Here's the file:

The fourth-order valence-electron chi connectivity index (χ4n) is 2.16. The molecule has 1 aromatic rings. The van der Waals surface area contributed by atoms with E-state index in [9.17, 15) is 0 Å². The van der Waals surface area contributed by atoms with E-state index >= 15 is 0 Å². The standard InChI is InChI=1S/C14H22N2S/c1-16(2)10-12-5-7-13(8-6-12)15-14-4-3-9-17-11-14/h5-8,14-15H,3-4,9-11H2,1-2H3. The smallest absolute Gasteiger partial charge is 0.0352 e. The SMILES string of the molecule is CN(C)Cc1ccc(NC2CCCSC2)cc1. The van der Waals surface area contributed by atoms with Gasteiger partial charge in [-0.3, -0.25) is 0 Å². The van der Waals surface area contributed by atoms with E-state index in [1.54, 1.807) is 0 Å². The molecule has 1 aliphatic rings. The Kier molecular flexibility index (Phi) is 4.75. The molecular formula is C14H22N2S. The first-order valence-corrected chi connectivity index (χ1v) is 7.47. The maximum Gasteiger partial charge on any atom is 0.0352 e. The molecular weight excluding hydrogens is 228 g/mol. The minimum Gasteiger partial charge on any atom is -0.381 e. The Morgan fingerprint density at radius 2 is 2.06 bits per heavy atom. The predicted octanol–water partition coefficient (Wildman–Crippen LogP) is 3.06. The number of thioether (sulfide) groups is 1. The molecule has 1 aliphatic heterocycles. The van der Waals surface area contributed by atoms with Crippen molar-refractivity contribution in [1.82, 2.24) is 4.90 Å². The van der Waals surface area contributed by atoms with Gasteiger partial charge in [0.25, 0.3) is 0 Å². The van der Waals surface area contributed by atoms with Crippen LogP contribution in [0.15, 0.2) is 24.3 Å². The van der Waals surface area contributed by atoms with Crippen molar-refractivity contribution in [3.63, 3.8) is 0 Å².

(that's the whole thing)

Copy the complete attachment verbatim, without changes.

The fourth-order valence-electron chi connectivity index (χ4n) is 2.16. The molecule has 1 aromatic rings. The van der Waals surface area contributed by atoms with E-state index in [9.17, 15) is 0 Å². The van der Waals surface area contributed by atoms with E-state index >= 15 is 0 Å². The standard InChI is InChI=1S/C14H22N2S/c1-16(2)10-12-5-7-13(8-6-12)15-14-4-3-9-17-11-14/h5-8,14-15H,3-4,9-11H2,1-2H3. The smallest absolute Gasteiger partial charge is 0.0352 e. The SMILES string of the molecule is CN(C)Cc1ccc(NC2CCCSC2)cc1. The van der Waals surface area contributed by atoms with Gasteiger partial charge in [-0.3, -0.25) is 0 Å². The van der Waals surface area contributed by atoms with E-state index in [1.54, 1.807) is 0 Å². The molecule has 1 aliphatic rings. The Kier molecular flexibility index (Phi) is 4.75. The molecular formula is C14H22N2S. The first-order valence-corrected chi connectivity index (χ1v) is 7.47. The maximum Gasteiger partial charge on any atom is 0.0352 e. The molecular weight excluding hydrogens is 228 g/mol. The minimum Gasteiger partial charge on any atom is -0.381 e. The Morgan fingerprint density at radius 2 is 2.06 bits per heavy atom. The predicted octanol–water partition coefficient (Wildman–Crippen LogP) is 3.06. The number of thioether (sulfide) groups is 1. The molecule has 1 aliphatic heterocycles. The van der Waals surface area contributed by atoms with Crippen molar-refractivity contribution in [1.82, 2.24) is 4.90 Å². The van der Waals surface area contributed by atoms with Gasteiger partial charge in [0.25, 0.3) is 0 Å². The van der Waals surface area contributed by atoms with Crippen LogP contribution in [0.15, 0.2) is 24.3 Å². The van der Waals surface area contributed by atoms with Crippen molar-refractivity contribution in [3.63, 3.8) is 0 Å².